Head lice: Just thinking about it is enough to make you itch. Although they’re not dangerous, these tiny insects are certainly frustrating and can spread easily — especially at your child’s school. If your kiddo comes home itching, make sure you’re able to identify the signs of head lice with these tips from pediatrician Jason Sherman, DO.
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There are many misconceptions about how lice spread and how they’re treated. These misconceptions only help feed into the anxiety of parents whose children have lice or who have been exposed to lice.
Here are some lice facts you need to know:
- Lice do not spread easily. They also cannot survive more than 24 hours off a human scalp.
- Lice cannot jump. They can only crawl, and as a result, most transmission is only by direct contact. The spreading of lice can happen through the sharing of brushes and hats, but the easiest way lice spread is by head-to-head contact.
- Children do not need to be sent home from school for head lice infestations. The American Academy of Pediatrics guidelines recommend letting the parent of the child know about the lice diagnosis, but refraining from sending the child home that day or restricting him or her from attending school. A child with head lice has likely had the infestation for at least a month, and studies have shown that lice are not likely to spread within classrooms.
- Lice affect people in all socioeconomic classes. Lice often carry a social stigma, and in reality, it’s not a reflection on cleanliness. Anyone can get lice! If children are excluded from school and activities, this perpetuates the belief that lice are harmful.
The basics about lice
Lice are tiny insects that live in hair, bite, and can multiply quickly, laying up to 10 eggs a day. And lice don’t discriminate! Anyone can get lice, regardless of age, social status, race or gender.
Luckily, lice don’t spread disease contrary to popular misconception, but they do itch!
Lice are parasites that live off human blood. They leave their saliva where they bite, which makes the bite itch. Children may scratch lice bites until they bleed. Like any open wound, lice bites can become infected.
Signs of head lice
Constant scratching — especially behind the ears or on the back of your little one’s neck — is a sure sign you need to investigate. Also, if your child mentions feeling like something is moving in or tickling their hair, you should take a closer look. Finally, if you notice small open sores on your child’s head while bathing, it’s best to check it out.
Some visual cues of a lice infestation include:
- Seeing nits, or little white lice eggs that look like dandruff in your child’s hair. They stick to the roots and the hair shaft. White substances in the hair are often confused for nits. Many people often confuse nits with dandruff, hair gel, shampoo residue, dust or even glitter.
- Finding live insects on the scalp. Adult lice resemble brownish-gray, crablike bugs that are about the size of a sesame seed. They move fast.
- To check for lice, look through your child’s hair with a fine comb, looking in particular behind the ears or base of the neck.
How to treat lice
You should only treat your child for head lice if you see live lice or viable eggs. Make sure to check all the members of your family for infestation, and treat everyone at once.
If your child is under two, consult your pediatrician.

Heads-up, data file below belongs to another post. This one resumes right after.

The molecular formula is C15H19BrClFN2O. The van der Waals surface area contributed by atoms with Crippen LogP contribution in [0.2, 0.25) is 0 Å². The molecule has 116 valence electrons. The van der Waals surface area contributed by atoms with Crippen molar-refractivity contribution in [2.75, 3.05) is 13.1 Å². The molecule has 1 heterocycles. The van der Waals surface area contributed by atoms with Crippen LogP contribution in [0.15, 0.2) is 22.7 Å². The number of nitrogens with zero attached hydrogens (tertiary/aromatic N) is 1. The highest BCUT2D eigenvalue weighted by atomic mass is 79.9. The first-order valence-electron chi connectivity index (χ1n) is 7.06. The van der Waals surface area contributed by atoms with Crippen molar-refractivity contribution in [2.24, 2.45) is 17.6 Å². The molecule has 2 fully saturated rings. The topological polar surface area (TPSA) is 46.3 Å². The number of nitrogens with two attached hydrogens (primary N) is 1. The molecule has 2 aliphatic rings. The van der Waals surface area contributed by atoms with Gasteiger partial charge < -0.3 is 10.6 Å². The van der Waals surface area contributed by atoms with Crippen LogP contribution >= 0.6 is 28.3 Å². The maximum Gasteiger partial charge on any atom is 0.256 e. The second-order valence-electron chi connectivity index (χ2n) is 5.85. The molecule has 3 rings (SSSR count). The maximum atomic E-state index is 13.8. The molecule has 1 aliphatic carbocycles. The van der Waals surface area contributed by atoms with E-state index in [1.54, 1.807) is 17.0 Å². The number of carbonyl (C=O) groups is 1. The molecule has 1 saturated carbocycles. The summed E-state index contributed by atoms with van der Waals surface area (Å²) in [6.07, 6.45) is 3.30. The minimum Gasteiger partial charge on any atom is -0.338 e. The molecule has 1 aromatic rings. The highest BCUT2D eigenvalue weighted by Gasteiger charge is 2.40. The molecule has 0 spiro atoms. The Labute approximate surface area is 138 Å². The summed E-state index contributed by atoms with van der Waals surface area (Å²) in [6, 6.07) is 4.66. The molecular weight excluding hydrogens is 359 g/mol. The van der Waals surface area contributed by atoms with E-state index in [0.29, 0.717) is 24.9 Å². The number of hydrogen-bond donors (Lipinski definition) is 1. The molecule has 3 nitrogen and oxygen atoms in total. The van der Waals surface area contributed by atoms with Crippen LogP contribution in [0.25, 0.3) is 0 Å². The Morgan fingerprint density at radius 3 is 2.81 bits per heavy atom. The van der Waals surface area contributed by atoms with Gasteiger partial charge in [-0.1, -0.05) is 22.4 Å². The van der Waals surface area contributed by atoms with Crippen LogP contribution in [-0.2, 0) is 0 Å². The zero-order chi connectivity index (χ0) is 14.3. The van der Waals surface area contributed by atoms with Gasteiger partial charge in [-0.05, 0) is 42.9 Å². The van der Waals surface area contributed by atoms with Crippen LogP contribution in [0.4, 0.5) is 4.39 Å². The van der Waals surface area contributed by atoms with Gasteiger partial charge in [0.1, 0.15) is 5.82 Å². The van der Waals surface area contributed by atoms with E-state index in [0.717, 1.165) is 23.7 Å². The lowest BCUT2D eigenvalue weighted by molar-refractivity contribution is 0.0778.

For older children, first-line therapy is available over the counter: Permethrin (Nix) or pyethrins (RID) are generally well-tolerated and have high rates of cure. These treatments do not kill the eggs, and so need to be repeated nine days later. Ask your pharmacist, or your doctor may prescribe a stronger medicated shampoo, lotion or rinse to kill the lice.
Hair combing should be done while wet and after a treatment with pediculicides to remove any residual nits. Specialized combs are sold for this, but any fine comb will do. This task is somewhat time-consuming, but will help remove the nits.
Don’t use anything to try to chemically loosen the nits, such as acetone, bleach or vinegar. This may cause harm and hasn’t shown any benefit. Finally, don’t use home remedies such as mayonnaise, olive oil, petroleum jelly as these don’t work.
Prescription therapies may be necessary if the first round of over-the-counter treatment is ineffective. If you’ve gone through a treatment course and haven’t had success, talk to your doctor to see if a prescription is necessary.
Remember: Don’t cover any treatment on your child’s head with plastic. If you need to protect a pillow or other surface, cover the surface with a towel or old blanket that you can easily wash.
Is a cleaning spree necessary?
When it comes to cleaning your house after a lice outbreak, remember that lice only live 24 to 48 hours off of the scalp. So if your child hasn’t touched a household item recently, you don’t need to worry about it.
Sheets, pillows, clothing and other items that have close head contact should be washed in water that is hotter than 130 degrees F. If the item is something you can’t wash, such as a favorite stuffed animal, cover it or put it in a plastic bag for 48 hours.
How to prevent lice
To prevent re-infestation or contracting lice, follow these guidelines:
- Talk to your children about lice.
- Teach your children not to share combs, brushes, hats, or other items with their friends or classmates.
- Tell your children not to have physical contact with anyone they know has lice.
- Examine and treat all members of your household who have had contact with someone who’s had lice.
- Tell your child’s school, daycare center or babysitter if they have head lice.
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